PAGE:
Chappell G, Rager J, Wolf J, Babic M, Leblanc, Ring C, Harris MA, Thompson CM. 2019. Comparison of gene expression responses in the small intestine of mice following exposure to three carcinogens using the S1500+ gene set informs a potential common adverse outcome pathway. Toxicol Pathol 47(7):851-864.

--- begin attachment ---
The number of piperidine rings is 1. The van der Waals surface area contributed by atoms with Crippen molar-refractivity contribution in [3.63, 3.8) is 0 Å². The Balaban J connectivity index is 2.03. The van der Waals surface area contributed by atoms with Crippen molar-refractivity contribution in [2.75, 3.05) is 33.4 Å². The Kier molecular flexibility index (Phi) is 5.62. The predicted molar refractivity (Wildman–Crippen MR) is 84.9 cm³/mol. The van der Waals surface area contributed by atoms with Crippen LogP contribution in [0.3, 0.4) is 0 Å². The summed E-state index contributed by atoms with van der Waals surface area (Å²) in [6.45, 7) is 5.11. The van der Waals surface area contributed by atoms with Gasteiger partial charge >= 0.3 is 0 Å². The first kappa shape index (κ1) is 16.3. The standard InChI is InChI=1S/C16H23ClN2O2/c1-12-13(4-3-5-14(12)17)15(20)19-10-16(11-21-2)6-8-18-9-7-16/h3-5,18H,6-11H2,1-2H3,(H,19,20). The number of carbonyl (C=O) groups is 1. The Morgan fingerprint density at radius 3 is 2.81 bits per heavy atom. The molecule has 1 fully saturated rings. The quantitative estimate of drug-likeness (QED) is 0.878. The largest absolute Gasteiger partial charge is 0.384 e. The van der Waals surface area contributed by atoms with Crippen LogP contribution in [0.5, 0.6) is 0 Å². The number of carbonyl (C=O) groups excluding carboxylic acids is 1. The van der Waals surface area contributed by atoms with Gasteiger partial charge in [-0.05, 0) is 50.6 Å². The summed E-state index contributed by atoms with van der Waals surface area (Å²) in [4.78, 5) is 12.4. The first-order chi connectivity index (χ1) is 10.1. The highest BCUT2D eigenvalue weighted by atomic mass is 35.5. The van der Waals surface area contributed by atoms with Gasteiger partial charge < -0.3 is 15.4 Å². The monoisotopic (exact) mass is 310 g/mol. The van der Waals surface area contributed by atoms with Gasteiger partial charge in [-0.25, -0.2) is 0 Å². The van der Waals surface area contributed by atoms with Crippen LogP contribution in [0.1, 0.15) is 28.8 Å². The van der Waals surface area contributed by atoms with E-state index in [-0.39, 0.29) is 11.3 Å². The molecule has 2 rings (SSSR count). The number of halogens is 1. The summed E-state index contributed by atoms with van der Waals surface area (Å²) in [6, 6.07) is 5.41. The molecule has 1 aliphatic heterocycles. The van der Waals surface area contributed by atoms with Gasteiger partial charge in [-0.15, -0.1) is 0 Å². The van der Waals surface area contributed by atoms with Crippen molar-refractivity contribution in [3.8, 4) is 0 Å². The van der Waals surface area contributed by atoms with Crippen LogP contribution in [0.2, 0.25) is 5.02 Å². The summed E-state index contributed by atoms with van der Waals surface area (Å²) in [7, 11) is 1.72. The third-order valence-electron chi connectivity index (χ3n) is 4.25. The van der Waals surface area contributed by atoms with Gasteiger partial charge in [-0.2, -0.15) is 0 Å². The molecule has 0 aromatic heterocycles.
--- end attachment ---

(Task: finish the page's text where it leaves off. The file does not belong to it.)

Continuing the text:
Carcinogenesis of the small intestine is rare in humans and rodents. Oral exposure to hexavalent chromium (Cr(VI)) and the fungicides captan and folpet induce intestinal carcinogenesis in mice. Previously (Toxicol Pathol. 330:48-52), we showed that B6C3F1 mice exposed to carcinogenic concentrations of Cr(VI), captan, or folpet for 28 days exhibited similar histopathological responses including villus enterocyte cytotoxicity and regenerative crypt epithelial hyperplasia. Herein, we analyze transcriptomic responses from formalin-fixed, paraffin-embedded duodenal sections from the aforementioned study. TempO-Seq technology and the S1500+ gene set were used to analyze transcription responses. Transcriptional responses were similar between all 3 agents; gene-level comparison identified 126/546 (23%) differentially expressed genes altered in the same direction, with a total of 25 upregulated pathways. These changes were related to cellular metabolism, stress, inflammatory/immune cell response, and cell proliferation, including upregulation in hypoxia inducible factor 1 (HIF-1) and activator protein 1 (AP1) signaling pathways, which have also been shown to be related to intestinal injury and angiogenesis/carcinogenesis. The similar molecular-, cellular-, and tissue-level changes induced by these 3 carcinogens can be informative for the development of an adverse outcome pathway for intestinal cancer.